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Cyphotilapia gibberosa "Samazi Blue" 2"

Rs. 2,400.00
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Cyphotilapia: from the Ancient Greek κυφός (kyfós), meaning ‘a hump’, and the generic name Tilapia, itself a latinisation of the Tswana word tlhapi, meaning ‘fish’.

gibberosa: derived from the Latin gibber, meaning ‘a hump’, in allusion to the hump on the head of adults.

Endemic to the southern portion of Lake Tanganyika where it is distributed between Kilewa Bay on the western coast and the Mahale Mountain National Park on the eastern coast.

It occurs throughout this area, but localities popular in the aquarium hobby include: Kapampa, Kitumba, Mikula, and Moba in Democratic Republic of the Congo (formerly known as Zaire, which is still used in reference to some populations’); Bismark, Chaitika, Nangu, and Samazi in Zambia; Mpimbwe, Ikola, Kantalamba, and Mabilili in Tanzania.

C. gibberosa is most commonly observed in littoral, sediment-rich, rocky environments at depths of 6-120 metres, typically among boulders with patches of open substrate between 15-70 metres. Such habitats contain relatively few available shelters, and this appears to have exerted a direct influence on the species’ reproductive strategy (see ‘Reproduction’).

It forms large aggregations which sometimes contain 1000 individuals or more, with older, larger individuals displaying a preference for deeper water.

A well-structured aquarium comprising some sheltered areas with plenty of open space is considered ideal. A natural set-up could consist of a sandy substrate plus some piles of water-worn rocks of various sizes, some of which can be arranged to form cave-like structures, and perhaps a few large boulders.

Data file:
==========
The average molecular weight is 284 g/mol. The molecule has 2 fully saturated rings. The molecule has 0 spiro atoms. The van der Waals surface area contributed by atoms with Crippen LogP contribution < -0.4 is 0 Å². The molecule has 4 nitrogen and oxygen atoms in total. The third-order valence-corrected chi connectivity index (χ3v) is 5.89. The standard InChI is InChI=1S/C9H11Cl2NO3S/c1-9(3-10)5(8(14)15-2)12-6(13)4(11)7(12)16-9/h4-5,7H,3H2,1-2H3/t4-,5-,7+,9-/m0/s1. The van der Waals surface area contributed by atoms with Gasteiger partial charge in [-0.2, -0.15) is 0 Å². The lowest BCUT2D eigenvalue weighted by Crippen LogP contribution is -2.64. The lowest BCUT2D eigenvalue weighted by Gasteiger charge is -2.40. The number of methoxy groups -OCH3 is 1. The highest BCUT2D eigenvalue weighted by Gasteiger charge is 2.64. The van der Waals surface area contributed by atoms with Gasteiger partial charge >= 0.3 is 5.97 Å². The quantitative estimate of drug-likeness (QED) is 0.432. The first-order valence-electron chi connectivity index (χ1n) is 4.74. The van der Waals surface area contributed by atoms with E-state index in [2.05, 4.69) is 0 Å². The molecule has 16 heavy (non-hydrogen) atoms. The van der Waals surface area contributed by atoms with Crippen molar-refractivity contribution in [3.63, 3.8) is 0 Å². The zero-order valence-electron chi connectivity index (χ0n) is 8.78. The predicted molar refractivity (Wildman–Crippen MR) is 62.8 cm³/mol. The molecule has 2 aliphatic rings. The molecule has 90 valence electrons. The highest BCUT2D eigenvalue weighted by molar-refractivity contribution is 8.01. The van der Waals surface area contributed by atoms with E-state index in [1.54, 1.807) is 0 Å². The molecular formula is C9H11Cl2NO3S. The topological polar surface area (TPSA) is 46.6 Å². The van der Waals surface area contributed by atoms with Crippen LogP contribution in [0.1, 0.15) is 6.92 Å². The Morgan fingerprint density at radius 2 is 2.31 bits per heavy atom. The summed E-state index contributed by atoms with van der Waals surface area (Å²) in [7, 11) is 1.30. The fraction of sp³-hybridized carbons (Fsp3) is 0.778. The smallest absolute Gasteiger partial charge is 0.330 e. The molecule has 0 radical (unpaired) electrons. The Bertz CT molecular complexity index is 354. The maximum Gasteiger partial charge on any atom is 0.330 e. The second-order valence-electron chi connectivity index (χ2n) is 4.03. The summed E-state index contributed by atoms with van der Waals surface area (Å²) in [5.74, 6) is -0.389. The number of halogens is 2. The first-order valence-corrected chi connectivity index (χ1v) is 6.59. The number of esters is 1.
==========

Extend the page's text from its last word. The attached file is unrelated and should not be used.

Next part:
Alternatively, aquarium gravel can be used as a substrate, and items such as earthenware flower pots utilised as refuges, but in all cases sharp edges should be avoided in order to prevent the fish injuring themselves.

The alpha male(s) tend to select a particular cave or other sheltered area, thus it is beneficial to provide enough structures of sufficient size to accommodate the largest males present. If some smaller caves are provided, females will make use of them when holding eggs (see ‘Reproduction’).

Water quality is of the utmost importance since these cichlids are extremely susceptible to deteriorating water quality, and should never be introduced to a biologically immature aquarium. 

This species is a generalised predator feeding on smaller fishes, macro-invertebrates, and molluscs, plus some algae and organic detritus which is presumably ingested when the fish are browsing the substrate or the surface of rocks.Ezoic

In the aquarium it will accept high quality prepared foods plus live or frozen Artemia, mosquito larvae, shrimp, etc. At least some of the dried products should contain a significant proportion of vegetable matter, such as Spirulina or similar, while chopped peas and suchlike are also useful supplements.

It should not be offered mammalian or avian meat such as beef heart or chicken since some of the lipids contained in these cannot be properly metabolised by the fish and may cause excess fat deposits and even organ degeneration. Similarly there is no benefit in the use of ‘feeder’ fish such as livebearers or small goldfish which carry with them the risk of parasite or disease introduction, and tend not have a high nutritional value unless properly conditioned beforehand.


Cyphotilapia gibberosa "Samazi Blue" 2"
Cyphotilapia gibberosa "Samazi Blue" 2"

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